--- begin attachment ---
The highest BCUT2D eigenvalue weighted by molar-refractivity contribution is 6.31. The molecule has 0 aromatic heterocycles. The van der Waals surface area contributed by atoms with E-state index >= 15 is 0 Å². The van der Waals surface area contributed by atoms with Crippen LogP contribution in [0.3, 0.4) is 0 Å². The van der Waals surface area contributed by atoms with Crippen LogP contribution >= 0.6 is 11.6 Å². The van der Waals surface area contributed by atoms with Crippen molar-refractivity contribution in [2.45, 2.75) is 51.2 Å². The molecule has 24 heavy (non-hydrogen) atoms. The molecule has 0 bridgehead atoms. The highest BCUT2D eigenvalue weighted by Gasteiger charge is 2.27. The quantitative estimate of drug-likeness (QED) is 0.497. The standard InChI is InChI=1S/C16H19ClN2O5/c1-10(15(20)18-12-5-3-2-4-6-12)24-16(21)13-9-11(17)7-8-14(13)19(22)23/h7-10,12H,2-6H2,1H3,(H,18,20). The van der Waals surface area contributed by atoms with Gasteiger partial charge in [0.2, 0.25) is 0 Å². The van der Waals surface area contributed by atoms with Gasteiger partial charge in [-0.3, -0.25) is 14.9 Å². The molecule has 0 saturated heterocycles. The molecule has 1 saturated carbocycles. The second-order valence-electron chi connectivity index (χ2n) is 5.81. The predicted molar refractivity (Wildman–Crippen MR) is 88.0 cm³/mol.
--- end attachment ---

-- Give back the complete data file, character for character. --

The highest BCUT2D eigenvalue weighted by molar-refractivity contribution is 6.31. The molecule has 0 aromatic heterocycles. The van der Waals surface area contributed by atoms with E-state index >= 15 is 0 Å². The van der Waals surface area contributed by atoms with Crippen LogP contribution in [0.3, 0.4) is 0 Å². The van der Waals surface area contributed by atoms with Crippen LogP contribution >= 0.6 is 11.6 Å². The van der Waals surface area contributed by atoms with Crippen molar-refractivity contribution in [2.45, 2.75) is 51.2 Å². The molecule has 24 heavy (non-hydrogen) atoms. The molecule has 0 bridgehead atoms. The highest BCUT2D eigenvalue weighted by Gasteiger charge is 2.27. The quantitative estimate of drug-likeness (QED) is 0.497. The standard InChI is InChI=1S/C16H19ClN2O5/c1-10(15(20)18-12-5-3-2-4-6-12)24-16(21)13-9-11(17)7-8-14(13)19(22)23/h7-10,12H,2-6H2,1H3,(H,18,20). The van der Waals surface area contributed by atoms with Gasteiger partial charge in [0.2, 0.25) is 0 Å². The van der Waals surface area contributed by atoms with Gasteiger partial charge in [-0.3, -0.25) is 14.9 Å². The molecule has 0 saturated heterocycles. The molecule has 1 saturated carbocycles. The second-order valence-electron chi connectivity index (χ2n) is 5.81. The predicted molar refractivity (Wildman–Crippen MR) is 88.0 cm³/mol.